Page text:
Annie McGee, Chickasaw

Class 8.

The claimants in the following case have been enrolled as freedmen, but as the tribal officials had previously enrolled them as citizens by blood, and as there is no question as to the lawfulness of such enrollment they should be placed upon the final roll by blood.

The applicant in the following case was enrolled as a freedman but should have been transferred to the roll by blood at the time her brothers and sisters were transferred to that roll.

Annie McGee, Chickasaw, Commission, No. F. 82. Commission Freedman, No. 572.

February 20, 1900. Petition was filed with the Commissioner to the Five Civilized Tribes for the transfer from the roll of Chickasaw freedmen to the roll of Chickasaws by blood, among others, of Annie McGee. It was alleged in the petition that Annie McGee and the other petitioners named were the children of Jesse McGee by his lawful wife, Dora McGee, and that Jesse McGee was an enrolled citizen of the Chickasaw Nation by blood.

July 2, 1906. Hearing was had in this case, at which time it developed that the child, Annie McGee, was not the child of Dora McGee but was the child of Jesse McGee by Caroline Wilson, a freedwoman.

February 18, 1907. The commissioner rendered a decision granting the petition and enrolling the other petitioners in said petition as citizens by blood of the Chickasaw Nation, but held as follows with reference to the petitioner, Annie McGee:

The record herein further shows that the petitioners, except Annie McGee, were minors on September 25, 1902; that the said Annie McGee was 15 years of age In 1898.

The act of Congress approved July 1, 1902 (32 Stats., 641), provides in part as follows:

“The word ‘minor’ shall be held to mean males under the ape of 21 years and females under the age of 18 years.”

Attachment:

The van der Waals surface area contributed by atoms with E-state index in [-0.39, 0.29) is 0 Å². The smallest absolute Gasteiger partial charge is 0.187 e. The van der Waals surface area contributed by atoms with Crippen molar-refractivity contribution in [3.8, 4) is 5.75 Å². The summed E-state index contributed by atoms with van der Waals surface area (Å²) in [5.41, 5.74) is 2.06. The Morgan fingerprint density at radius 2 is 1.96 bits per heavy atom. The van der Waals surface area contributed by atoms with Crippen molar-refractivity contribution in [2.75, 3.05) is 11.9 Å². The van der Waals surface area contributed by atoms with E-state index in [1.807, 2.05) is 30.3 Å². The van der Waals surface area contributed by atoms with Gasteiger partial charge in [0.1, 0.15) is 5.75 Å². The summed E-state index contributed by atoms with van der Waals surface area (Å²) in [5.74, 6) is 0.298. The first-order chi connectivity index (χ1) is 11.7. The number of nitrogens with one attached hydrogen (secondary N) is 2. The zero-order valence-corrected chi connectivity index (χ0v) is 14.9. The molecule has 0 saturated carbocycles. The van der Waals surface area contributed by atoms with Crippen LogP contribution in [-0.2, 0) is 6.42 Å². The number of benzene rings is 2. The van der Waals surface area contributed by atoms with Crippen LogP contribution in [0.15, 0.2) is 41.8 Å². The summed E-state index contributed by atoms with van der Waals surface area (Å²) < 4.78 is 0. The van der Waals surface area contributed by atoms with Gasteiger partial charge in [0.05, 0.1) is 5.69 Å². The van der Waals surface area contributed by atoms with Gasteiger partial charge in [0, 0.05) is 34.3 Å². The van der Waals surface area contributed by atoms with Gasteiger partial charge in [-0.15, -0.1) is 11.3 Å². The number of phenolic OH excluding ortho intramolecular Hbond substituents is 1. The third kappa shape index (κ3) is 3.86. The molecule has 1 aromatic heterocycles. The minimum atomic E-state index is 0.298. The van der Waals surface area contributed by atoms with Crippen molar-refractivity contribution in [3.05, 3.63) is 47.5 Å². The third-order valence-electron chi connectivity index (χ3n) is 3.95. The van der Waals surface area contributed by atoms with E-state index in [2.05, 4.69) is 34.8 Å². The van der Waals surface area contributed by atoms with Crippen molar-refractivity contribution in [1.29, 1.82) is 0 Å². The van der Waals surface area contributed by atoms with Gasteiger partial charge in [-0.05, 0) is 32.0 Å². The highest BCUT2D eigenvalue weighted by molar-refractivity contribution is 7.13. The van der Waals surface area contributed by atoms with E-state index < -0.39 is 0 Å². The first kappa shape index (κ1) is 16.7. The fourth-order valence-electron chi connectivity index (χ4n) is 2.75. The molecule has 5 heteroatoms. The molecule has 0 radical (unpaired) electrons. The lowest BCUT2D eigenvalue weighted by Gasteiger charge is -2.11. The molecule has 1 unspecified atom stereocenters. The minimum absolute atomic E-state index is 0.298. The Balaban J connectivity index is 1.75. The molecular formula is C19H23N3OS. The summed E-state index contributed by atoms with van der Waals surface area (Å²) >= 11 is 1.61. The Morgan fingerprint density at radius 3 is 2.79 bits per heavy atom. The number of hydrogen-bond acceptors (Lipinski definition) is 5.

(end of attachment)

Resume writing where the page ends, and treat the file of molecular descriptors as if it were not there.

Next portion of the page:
Said Annie McGee was therefore not a minor on September 25, 1902.

The names of none of the petitioners appear upon any of the tribal rolls of the Chickasaw Nation in the possession of the Commissioner to the Five Civilized Tribes. The name of Jesse McGee appears on the 1893 Chickasaw leased district payment roll and on the 1896 Chickasaw census roll.

I am therefore of the opinion that, inasmuch as it does not appear that Annie McGee has ever been recognized and enrolled as a citizen of the Chickasaw Nation by any duly constituted authority, the application for her enrollment as a citizen by blood of the Chickasaw Nation and the petition herein, in so far as it applies to said applicant, should be denied under the provisions of the act of Congress approved July 1, 1902 (32 Stats., 641), and it is so ordered.

March 4, 1907. The department approved the decision of the commissioner as to the petitioner Annie McGee.

Statement By Counsel

This case comes within the opinion of the Assistant Attorney General for the department, which opinion was approved by the Secretary of the Interior and has never been reversed. Under said opinion the petitioner herein is entitled to enrollment.

Counsel also represents that the other children of Jesse McGee, claiming their Chickasaw blood through him, have been enrolled as citizens by blood of the Chickasaw Nation, their names appearing upon the final roll of Chickasaws by blood as approved by the Secretary of the Interior, as follows:

5049. McGee, Florence.
5050. McGee, Mattie.
5051. McGee, John.
5052. McGee, Allison.
5053. McGee, Wade.
5054. McGee. Ruby.
5055. McGee, Oliver.
5056. McGee, Elsie.

Counsel therefore submit that the petitioner herein is entitled to enrollment.

Entitled to enrollment: Annie McGee.
Respectfully submitted.
Ballinger & Lee.


Chickasaw, History,

United States Congress. Five Civilized Tribes In Oklahoma, Reports of the Department of the Interior and Evidentiary Papers in support of S. 7625, a Bill for the Relief of Certain Members of the Five Civilized Tribes in Oklahoma, Sixty-second Congress, Third Session. Department of the Interior, United States. 1913.

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